(PRWEB) June 11, 2014
According to the CDC (The Center for Disease Control and Prevention), deaths from prescription painkillers have reached epidemic levels in the past decade. So much so that Fox News reported in an article published on May 30th, 2014 that several California counties to sue drug makers for allegedly starting the epidemic. The number of overdose deaths has become greater than deaths from heroin and cocaine combined. A big part of the problem is the non-medical use of prescription painkillers – using drugs without a prescription – or using drugs just for the "high" they cause. Approximately 12 million Americans (age 12 or older) reported non-medical use of prescription painkillers in the past year .
It is well known that opioid painkillers such as Vicodin, Percocet, Roxicodone and OxyContin have a high potential for abuse, which is why they are schedule II narcotics and have very strict laws controlling their sale and usage . Yet, it is interesting that in 1995 the FDA approved OxyContin , a highly addictive opiate-based painkiller, and shortly after from 1998 to 2010, the production of these drugs increased 10 times . During that same time period, according to the CDC, overall prescription painkiller sales, overdose rates and admissions to treatment have increased at a proportionately alarming rate .
Also, the latest studies from SAMSHA, The Substance Abuse and Mental Health Services Administration, indicates that the people who used prescription painkillers non-medically were 19 times more likely to initiate heroin use than people who did not use them .
A Personal Story of Prescription Painkiller Abuse & Recovery
Evidence of prescription drugs leading to heroin has been seen in treatment trends too. Sunshine Summit Lodge provides an innovative opiate detox program and they have been treating more and more cases of opiate addiction in their clients who are starting off on prescription painkillers. This center has many examples of this. One such client, Mike, a state champion high school and collegiate wrestler, was prescribed Percocet and eventually OxyContin for an injury that he sustained in a car accident. When his doctor caught on to the fact that Mike’s habit to the pills was growing, the prescription was cut off.
Unfortunately, it was too late, Mike was now experiencing the severe withdrawal symptoms associated with the cessation of his opioid use - unless he obtained more drugs he would become severely sick with horrible flu-like symptoms that would become unbearable. When he couldn’t get more prescriptions for the Oxycontin, he found someone who would sell them to him illegally, albeit at a very high cost.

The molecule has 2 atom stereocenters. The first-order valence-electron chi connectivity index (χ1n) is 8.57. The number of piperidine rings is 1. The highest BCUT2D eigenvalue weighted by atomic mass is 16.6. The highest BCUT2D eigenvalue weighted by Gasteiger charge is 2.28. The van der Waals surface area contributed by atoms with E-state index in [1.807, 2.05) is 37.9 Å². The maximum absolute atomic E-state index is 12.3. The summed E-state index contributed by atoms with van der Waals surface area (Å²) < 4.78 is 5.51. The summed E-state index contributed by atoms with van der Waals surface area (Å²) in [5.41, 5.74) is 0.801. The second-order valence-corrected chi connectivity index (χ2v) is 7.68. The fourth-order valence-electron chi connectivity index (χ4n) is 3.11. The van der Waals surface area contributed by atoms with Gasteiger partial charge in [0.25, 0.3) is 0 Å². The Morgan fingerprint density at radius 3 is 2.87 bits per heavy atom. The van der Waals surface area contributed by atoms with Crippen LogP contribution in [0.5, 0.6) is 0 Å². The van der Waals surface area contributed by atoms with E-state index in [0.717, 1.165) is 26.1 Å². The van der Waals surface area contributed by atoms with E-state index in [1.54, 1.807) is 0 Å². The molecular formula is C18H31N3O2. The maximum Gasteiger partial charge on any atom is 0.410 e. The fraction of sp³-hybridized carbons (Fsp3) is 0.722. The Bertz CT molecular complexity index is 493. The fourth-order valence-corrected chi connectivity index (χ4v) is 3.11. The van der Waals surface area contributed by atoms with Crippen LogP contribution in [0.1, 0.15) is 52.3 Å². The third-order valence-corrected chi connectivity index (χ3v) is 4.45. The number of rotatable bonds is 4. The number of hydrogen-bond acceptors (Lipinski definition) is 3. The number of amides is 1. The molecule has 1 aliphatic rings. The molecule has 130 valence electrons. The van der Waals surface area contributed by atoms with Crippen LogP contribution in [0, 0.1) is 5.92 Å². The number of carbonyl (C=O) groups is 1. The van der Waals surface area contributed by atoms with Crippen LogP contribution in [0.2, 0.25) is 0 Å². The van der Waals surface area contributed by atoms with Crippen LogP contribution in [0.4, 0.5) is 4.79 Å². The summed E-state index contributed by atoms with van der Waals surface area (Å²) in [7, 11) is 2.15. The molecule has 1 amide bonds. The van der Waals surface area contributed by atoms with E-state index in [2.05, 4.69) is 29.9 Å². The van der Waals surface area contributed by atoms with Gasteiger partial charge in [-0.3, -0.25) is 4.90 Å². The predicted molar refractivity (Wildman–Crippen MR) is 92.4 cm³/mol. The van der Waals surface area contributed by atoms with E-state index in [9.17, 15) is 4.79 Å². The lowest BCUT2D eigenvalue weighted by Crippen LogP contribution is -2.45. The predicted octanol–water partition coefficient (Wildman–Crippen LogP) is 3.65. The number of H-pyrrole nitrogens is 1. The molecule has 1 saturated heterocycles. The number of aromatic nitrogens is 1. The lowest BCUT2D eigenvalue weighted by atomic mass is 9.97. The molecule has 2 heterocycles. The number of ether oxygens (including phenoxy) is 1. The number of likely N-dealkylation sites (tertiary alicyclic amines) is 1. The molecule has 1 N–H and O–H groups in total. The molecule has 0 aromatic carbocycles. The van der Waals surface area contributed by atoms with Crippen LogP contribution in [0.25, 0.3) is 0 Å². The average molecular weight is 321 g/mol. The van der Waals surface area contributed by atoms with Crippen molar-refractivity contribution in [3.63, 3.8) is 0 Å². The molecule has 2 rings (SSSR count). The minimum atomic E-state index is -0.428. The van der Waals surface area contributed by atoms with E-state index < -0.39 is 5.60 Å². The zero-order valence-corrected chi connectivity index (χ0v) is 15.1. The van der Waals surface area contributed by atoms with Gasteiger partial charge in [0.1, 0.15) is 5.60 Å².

Finally, when he couldn’t afford them anymore, his dealer told him he could get him heroin at a fraction of the price of the OxyContin pills that he was buying and that this would also handle his drug withdrawal symptoms. Mike went from trying to reduce his pain symptoms to becoming addicted to opiates and eventually becoming addicted to heroin which is something he and his family never imagined he would ever be involved in.
Better Access to Addiction Treatment
The Center for Disease Control and Prevention recommends better access to substance abuse treatment, stating that effective, accessible substance abuse treatment programs could reduce overdose among people struggling with dependence and addiction and they encourage states to increase access to these important programs. Sunshine Summit Lodge, a Narconon program is accepting clients and specializes in resolving this type of addiction. The facility will also releasing a series of prescription abuse prevention articles online this month.
For more information on opiate addiction or Sunshine Summit Lodge and their effective approach to heroin and opiate addiction, please visit their site at http://www.sunshinesummitlodge.com or call them at 877-565-0123.
1. Center for Disease Control and Prevention - Prescription Painkiller Overdoses in the US: http://www.cdc.gov/vitalsigns/PainkillerOverdoses/
2. Drug Enforcement Agency – Drug Scheduling: http://www.justice.gov/dea/druginfo/ds.shtml
3. Wikipedia – Oxycodone- History: http://en.wikipedia.org/wiki/Oxycontin#OxyContin
4. Wikipedia – Oxycodone- Statistics: http://en.wikipedia.org/wiki/Oxycontin#OxyContin
5. Center for Disease Control and Prevention - Prescription Painkiller Overdoses in the US: http://www.cdc.gov/vitalsigns/painkilleroverdoses/infographic.html
6. SAMSHA – Substance Abuse and Mental Health Administration – Nonmedical Use of Prescription Pain Relievers May Raise the Risk of Turning to Heroin: